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Get Popping with Oats!

Chili lime Pop Oats

ARS is helping a small company to develop a healthy new snack food made from groats, which are mainly used for oatmeal. Photo courtesy of Pop Oats, LLC.

This is the third article in a series focusing on ways ARS research has led to innovative healthy food products.

Tellus continues the story of the work of Agricultural Research Service (ARS) scientist Tara McHugh, director of the Western Regional Research Center in Albany, CA. She and her team in the Healthy Processed Foods Research Unit are experts at solving food-manufacturing problems by using cutting-edge processing technologies, and they have helped numerous small businesses, such as Pop Oats, turn their ideas into products for the consumer.

Gone are the days when oats were viewed only as a breakfast staple. At least, that’s what Pop Oats co-founders Rodger Morris and Marc Pfeiffer are hoping. The new company is using a patent-pending method, developed in collaboration with the ARS, to perfect a snack made of whole oat groats—the hulled kernels of the grain that are primarily used for oatmeal. Not only is the snack healthful, but it also delivers a savory taste of flavors such as barbecue, white cheddar, sea salt, caramel, and chili lime.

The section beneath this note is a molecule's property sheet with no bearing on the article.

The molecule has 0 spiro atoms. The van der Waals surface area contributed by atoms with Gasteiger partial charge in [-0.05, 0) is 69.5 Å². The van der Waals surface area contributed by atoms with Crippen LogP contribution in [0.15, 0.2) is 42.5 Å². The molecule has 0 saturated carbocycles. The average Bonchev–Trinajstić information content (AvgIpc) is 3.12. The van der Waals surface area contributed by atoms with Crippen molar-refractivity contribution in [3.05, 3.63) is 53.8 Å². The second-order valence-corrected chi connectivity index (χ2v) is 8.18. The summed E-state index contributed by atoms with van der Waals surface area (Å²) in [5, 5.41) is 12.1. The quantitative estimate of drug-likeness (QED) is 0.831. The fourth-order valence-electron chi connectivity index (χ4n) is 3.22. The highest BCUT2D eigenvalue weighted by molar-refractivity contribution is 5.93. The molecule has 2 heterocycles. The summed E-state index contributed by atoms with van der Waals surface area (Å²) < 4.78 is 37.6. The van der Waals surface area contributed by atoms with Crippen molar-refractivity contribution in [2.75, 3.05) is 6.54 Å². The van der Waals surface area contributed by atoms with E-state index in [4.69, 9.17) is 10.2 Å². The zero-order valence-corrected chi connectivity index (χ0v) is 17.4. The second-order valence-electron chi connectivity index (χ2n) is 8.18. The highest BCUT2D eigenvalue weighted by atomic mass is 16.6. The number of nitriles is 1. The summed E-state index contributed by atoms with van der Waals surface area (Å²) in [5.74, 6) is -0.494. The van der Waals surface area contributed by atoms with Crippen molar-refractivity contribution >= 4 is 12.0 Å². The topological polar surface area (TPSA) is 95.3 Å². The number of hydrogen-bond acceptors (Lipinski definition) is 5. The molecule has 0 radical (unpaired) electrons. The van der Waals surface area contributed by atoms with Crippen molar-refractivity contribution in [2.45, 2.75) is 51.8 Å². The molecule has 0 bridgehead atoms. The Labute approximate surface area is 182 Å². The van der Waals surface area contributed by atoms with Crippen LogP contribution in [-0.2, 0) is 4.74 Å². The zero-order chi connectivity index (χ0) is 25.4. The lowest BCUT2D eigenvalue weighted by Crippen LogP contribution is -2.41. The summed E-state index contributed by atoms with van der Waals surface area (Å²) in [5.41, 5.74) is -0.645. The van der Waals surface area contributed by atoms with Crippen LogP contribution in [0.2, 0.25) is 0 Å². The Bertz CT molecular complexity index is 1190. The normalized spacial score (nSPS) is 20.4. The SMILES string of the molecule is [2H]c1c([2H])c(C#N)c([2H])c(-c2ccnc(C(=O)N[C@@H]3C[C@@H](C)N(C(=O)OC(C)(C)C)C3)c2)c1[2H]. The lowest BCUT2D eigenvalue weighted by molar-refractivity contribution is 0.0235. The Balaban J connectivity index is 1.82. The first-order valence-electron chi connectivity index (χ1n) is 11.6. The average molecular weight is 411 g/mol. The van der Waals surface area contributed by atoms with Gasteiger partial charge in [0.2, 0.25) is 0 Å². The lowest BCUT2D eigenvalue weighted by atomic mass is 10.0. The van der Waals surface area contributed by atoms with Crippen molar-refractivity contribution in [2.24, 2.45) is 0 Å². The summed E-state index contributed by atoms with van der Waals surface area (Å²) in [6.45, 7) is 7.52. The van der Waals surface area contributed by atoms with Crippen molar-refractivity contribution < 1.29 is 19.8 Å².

“The idea was born out of my desire to eat better,” Morris said. “I’ve always loved the health benefits of oats and always found the options limited. The thought was could we ultimately create something that would have the attractiveness and benefits of oats but give it a more ready-to-eat convenience.”

The result is a snack that has the consistency of popcorn, corn nuts, and sunflower seeds, Morris said. It’s like a hybrid of these three snacks, but it’s simply air-popped, organic, whole oat kernels that have a crunch most consistent with corn nuts and a little softness of popcorn.

“Together, we are developing a 100-percent oat snack that is crunchy, obviously healthy, and has all the fiber and proteins in oats. It’s an excellent, novel product that’s kind of like eating sunflower seeds,” said McHugh. “The snacks are very crispy and flavorful on their own. They can also be eaten as toppings on foods such as yogurt.”

“We jokingly say, oats are mired in the breakfast world,” Morris said. “We are trying to launch them into the snack universe so they become an any-time-of-the-day snack. The goal is to make Pop Oats the food people reach for when they want an afternoon snack, but they don’t want to spoil their appetite.”

McHugh’s team worked with Pop Oats to refine the existing production process for texture, flavor, and color consistency. The next step was to enhance the product’s flavorings and clustering to maximize its desirability. They are now scaling up the process for commercial production, McHugh said.

“We could not have done this amount of work in our kitchen,” Morris said. “Effectively, they [McHugh and her team] gave us kind of a petri dish to figure out whether we could make this work or not, and we were fortunate enough to be able to do it.”—By Sandra Avant, formerly with the ARS Office of Communications.

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